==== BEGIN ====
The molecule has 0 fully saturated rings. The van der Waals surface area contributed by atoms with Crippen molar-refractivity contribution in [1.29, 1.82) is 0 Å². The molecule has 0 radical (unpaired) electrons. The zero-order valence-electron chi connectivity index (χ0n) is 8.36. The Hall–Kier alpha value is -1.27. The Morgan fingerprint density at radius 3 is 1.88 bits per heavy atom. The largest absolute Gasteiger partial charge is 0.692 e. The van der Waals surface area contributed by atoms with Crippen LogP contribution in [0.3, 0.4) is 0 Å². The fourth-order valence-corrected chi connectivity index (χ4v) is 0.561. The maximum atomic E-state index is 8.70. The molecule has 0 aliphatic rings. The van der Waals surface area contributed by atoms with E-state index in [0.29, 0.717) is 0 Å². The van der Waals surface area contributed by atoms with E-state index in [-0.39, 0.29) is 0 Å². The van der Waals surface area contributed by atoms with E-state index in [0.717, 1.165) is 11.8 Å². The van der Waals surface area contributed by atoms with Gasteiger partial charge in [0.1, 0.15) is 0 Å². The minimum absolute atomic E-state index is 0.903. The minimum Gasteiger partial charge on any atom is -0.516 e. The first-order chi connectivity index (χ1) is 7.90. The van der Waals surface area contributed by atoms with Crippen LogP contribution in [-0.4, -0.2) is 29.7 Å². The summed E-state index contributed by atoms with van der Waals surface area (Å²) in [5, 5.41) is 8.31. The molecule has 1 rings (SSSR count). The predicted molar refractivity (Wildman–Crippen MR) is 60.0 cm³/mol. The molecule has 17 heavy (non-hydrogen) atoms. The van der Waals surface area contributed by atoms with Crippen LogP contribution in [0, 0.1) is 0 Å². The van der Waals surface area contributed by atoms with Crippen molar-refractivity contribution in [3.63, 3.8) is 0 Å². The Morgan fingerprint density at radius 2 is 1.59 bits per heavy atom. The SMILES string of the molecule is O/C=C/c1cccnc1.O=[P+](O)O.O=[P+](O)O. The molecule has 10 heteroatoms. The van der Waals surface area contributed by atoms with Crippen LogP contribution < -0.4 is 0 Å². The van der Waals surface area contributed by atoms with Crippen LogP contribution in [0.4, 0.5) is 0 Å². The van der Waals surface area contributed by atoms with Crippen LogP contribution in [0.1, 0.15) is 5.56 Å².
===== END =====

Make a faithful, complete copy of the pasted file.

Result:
The molecule has 0 fully saturated rings. The van der Waals surface area contributed by atoms with Crippen molar-refractivity contribution in [1.29, 1.82) is 0 Å². The molecule has 0 radical (unpaired) electrons. The zero-order valence-electron chi connectivity index (χ0n) is 8.36. The Hall–Kier alpha value is -1.27. The Morgan fingerprint density at radius 3 is 1.88 bits per heavy atom. The largest absolute Gasteiger partial charge is 0.692 e. The van der Waals surface area contributed by atoms with Crippen LogP contribution in [0.3, 0.4) is 0 Å². The fourth-order valence-corrected chi connectivity index (χ4v) is 0.561. The maximum atomic E-state index is 8.70. The molecule has 0 aliphatic rings. The van der Waals surface area contributed by atoms with E-state index in [0.29, 0.717) is 0 Å². The van der Waals surface area contributed by atoms with E-state index in [-0.39, 0.29) is 0 Å². The van der Waals surface area contributed by atoms with E-state index in [0.717, 1.165) is 11.8 Å². The van der Waals surface area contributed by atoms with Gasteiger partial charge in [0.1, 0.15) is 0 Å². The minimum absolute atomic E-state index is 0.903. The minimum Gasteiger partial charge on any atom is -0.516 e. The first-order chi connectivity index (χ1) is 7.90. The van der Waals surface area contributed by atoms with Crippen LogP contribution in [-0.4, -0.2) is 29.7 Å². The summed E-state index contributed by atoms with van der Waals surface area (Å²) in [5, 5.41) is 8.31. The molecule has 1 rings (SSSR count). The predicted molar refractivity (Wildman–Crippen MR) is 60.0 cm³/mol. The molecule has 17 heavy (non-hydrogen) atoms. The van der Waals surface area contributed by atoms with Crippen LogP contribution in [0, 0.1) is 0 Å². The van der Waals surface area contributed by atoms with Crippen molar-refractivity contribution in [3.63, 3.8) is 0 Å². The Morgan fingerprint density at radius 2 is 1.59 bits per heavy atom. The SMILES string of the molecule is O/C=C/c1cccnc1.O=[P+](O)O.O=[P+](O)O. The molecule has 10 heteroatoms. The van der Waals surface area contributed by atoms with Crippen LogP contribution < -0.4 is 0 Å². The van der Waals surface area contributed by atoms with Crippen LogP contribution in [0.4, 0.5) is 0 Å². The van der Waals surface area contributed by atoms with Crippen LogP contribution in [0.1, 0.15) is 5.56 Å².